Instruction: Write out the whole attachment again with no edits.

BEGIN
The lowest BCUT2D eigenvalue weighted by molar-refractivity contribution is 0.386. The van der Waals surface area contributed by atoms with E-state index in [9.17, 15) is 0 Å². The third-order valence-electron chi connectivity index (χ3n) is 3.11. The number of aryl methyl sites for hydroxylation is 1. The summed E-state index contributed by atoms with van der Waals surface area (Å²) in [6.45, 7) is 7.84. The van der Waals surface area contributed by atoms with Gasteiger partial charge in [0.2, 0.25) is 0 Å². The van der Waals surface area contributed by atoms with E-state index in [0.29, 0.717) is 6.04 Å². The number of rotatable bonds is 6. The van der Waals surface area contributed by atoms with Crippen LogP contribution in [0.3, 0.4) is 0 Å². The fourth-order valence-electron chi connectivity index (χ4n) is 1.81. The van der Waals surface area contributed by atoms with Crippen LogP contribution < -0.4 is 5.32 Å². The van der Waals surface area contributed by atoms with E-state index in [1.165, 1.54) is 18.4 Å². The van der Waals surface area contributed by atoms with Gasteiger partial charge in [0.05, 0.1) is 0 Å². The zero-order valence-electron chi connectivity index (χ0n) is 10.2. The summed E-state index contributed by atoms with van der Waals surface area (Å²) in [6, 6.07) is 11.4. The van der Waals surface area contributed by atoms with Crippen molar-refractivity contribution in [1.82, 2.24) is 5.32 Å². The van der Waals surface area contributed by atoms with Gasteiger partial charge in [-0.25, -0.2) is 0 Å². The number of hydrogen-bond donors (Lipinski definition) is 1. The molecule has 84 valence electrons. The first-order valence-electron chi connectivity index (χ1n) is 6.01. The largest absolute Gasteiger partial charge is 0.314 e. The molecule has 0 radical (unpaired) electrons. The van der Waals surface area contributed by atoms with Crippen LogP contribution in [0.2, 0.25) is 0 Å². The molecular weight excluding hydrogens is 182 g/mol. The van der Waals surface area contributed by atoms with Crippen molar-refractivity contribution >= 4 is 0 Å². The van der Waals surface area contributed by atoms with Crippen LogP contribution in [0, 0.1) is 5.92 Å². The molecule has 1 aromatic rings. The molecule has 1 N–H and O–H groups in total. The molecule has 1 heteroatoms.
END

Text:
The lowest BCUT2D eigenvalue weighted by molar-refractivity contribution is 0.386. The van der Waals surface area contributed by atoms with E-state index in [9.17, 15) is 0 Å². The third-order valence-electron chi connectivity index (χ3n) is 3.11. The number of aryl methyl sites for hydroxylation is 1. The summed E-state index contributed by atoms with van der Waals surface area (Å²) in [6.45, 7) is 7.84. The van der Waals surface area contributed by atoms with Gasteiger partial charge in [0.2, 0.25) is 0 Å². The van der Waals surface area contributed by atoms with E-state index in [0.29, 0.717) is 6.04 Å². The number of rotatable bonds is 6. The van der Waals surface area contributed by atoms with Crippen LogP contribution in [0.3, 0.4) is 0 Å². The fourth-order valence-electron chi connectivity index (χ4n) is 1.81. The van der Waals surface area contributed by atoms with Crippen LogP contribution < -0.4 is 5.32 Å². The van der Waals surface area contributed by atoms with E-state index in [1.165, 1.54) is 18.4 Å². The van der Waals surface area contributed by atoms with Gasteiger partial charge in [0.05, 0.1) is 0 Å². The zero-order valence-electron chi connectivity index (χ0n) is 10.2. The summed E-state index contributed by atoms with van der Waals surface area (Å²) in [6, 6.07) is 11.4. The van der Waals surface area contributed by atoms with Crippen molar-refractivity contribution in [1.82, 2.24) is 5.32 Å². The van der Waals surface area contributed by atoms with Gasteiger partial charge in [-0.25, -0.2) is 0 Å². The number of hydrogen-bond donors (Lipinski definition) is 1. The molecule has 84 valence electrons. The first-order valence-electron chi connectivity index (χ1n) is 6.01. The largest absolute Gasteiger partial charge is 0.314 e. The molecule has 0 radical (unpaired) electrons. The van der Waals surface area contributed by atoms with Crippen LogP contribution in [0.2, 0.25) is 0 Å². The molecular weight excluding hydrogens is 182 g/mol. The van der Waals surface area contributed by atoms with Crippen molar-refractivity contribution >= 4 is 0 Å². The van der Waals surface area contributed by atoms with Crippen LogP contribution in [0, 0.1) is 5.92 Å². The molecule has 1 aromatic rings. The molecule has 1 N–H and O–H groups in total. The molecule has 1 heteroatoms.